Of course, you can still put together a good-enough looking page if you’re just getting started! But don’t expect anything very well designed.
If you’re already using another platform for your website, then you may want to keep your pages there and only use Teachable or Podia for the course side of things.
There is a bit more of a significant difference when it comes to payment between Teachable and Podia.
Both platforms are suited to sell anything digital: courses, membership, downloads,etc.
One the one hand, Teachable’s checkout and payment abilities are more powerful.
You’ll have more flexibility in terms of the type of payment (free, paid trial etc.), but a better ability customize the checkout page
The affiliate system is also much more robust in Teachable with a greater ability to customize links for your partners.
That being said, Teachable does have 2 major downside Podia doesn’t:
The first is the 5% transaction fee that comes in until you upgrade to the $99/mo plan…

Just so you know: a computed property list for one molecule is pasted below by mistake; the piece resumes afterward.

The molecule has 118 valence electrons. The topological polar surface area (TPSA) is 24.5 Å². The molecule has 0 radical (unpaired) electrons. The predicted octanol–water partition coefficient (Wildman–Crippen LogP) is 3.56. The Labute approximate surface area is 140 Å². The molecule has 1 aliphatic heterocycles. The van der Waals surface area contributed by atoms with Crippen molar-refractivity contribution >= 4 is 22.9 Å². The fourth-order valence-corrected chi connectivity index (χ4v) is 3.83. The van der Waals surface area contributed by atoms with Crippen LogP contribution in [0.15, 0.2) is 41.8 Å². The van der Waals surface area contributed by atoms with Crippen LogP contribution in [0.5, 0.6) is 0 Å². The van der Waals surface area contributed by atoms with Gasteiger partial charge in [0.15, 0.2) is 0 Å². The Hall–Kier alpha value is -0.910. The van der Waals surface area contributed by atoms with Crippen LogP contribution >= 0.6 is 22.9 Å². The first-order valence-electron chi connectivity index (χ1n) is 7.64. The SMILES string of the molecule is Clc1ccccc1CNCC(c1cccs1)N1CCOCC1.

This can be a big deal for some course creators and force them into the higher tiers without needing anything else.
The second is the fact that Teachable holds your money for some time before releasing it to your bank account, which can create some disturbances with cash flow.
Now, if these two things aren’t that important to you, then Teachable comes out on top here!
This is another fairly similar feature between the two platforms.
You’ll be able to put together your online course or membership from the back-end by organizing your content in different sections and categories.
Teachable is a little more flexible in terms of what you can build here, with a few more block types and the ability to add multiple videos or blocks to the same module.
It also has a cool Upsell feature that would enable you to create some context around a product upgrade or cross-selling inside of your course.
From the front-end perspective, Podia and Teachable courses layout look very similar, with the content you’re watching at the center and a sidebar with a menu to help your student navigate:
Unfortunately, you won’t have much choice of customizing that part beyond the basics such as colors, branding, etc.
Teaching tools are plenty for both platforms: quizzes, PDFs, video, audio, text,etc